Translation by Yehoshua Siskin
Dr Rakefet Ben-Yishay writes: "Whoever has tried to diet knows that the most difficult problem is when we eat just a small bite of something 'forbidden' and immediately afterwards we say to ourselves that, in any case, we have already messed up, the diet is over, and we can now go back to eating without limit. This is sad since the first bite that we took was negligible from the standpoint of calories and it could not by itself destroy our diet. The problem was what we said to ourselves after we took that bite. We allowed it to distract us from the road we had chosen and so it really did destroy our diet.
This mistake also occurs in the emotional and spiritual domain. In Ki Teitzei a series of sinful occurrences is described that appear to have no connection between each other. Yet Rashi explains that the Torah put them together in order to demonstrate an important principle - one transgression leads to another and every sinful act leads to a more serious one. The main problem with sin is not the sin itself, but what it brings in its wake. A person feels that because of a sin he is a failure and has distanced himself from other people or from God. Despair begins to gnaw at him and he believes his situation is irredeemable. This mindset of 'everything or nothing' brings him to continue to err and to sin since, in any case, he thinks he's disqualified and no longer in the game.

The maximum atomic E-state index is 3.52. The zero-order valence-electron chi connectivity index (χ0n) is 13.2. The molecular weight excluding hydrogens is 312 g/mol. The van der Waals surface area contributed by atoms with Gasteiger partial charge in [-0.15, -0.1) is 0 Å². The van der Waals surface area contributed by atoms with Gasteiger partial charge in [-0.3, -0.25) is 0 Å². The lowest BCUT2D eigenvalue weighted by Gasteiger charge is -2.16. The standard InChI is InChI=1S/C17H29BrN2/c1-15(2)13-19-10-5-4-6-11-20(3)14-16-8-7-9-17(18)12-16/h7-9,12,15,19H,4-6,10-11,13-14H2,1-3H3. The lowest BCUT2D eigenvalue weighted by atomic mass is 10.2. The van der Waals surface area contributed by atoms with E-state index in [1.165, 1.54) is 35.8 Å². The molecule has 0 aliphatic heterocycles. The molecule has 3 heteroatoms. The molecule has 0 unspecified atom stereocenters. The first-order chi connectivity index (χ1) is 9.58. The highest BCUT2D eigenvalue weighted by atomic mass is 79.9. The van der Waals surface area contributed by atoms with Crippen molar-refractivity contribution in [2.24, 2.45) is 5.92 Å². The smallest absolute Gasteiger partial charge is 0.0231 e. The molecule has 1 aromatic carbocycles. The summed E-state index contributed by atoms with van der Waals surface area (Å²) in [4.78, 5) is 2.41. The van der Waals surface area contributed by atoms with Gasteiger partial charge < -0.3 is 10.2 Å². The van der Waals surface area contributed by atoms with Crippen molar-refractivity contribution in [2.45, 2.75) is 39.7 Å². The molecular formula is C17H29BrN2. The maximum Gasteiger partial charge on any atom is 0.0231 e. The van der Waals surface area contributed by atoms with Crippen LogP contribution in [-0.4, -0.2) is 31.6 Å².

But this is a false notion. No one is ever a failure. The Torah tells us that at every stage and at any point it's possible to start over. This is especially true during the month of Elul. Even if you took one extra bite, even if you went down the wrong road, you can always stop and change direction."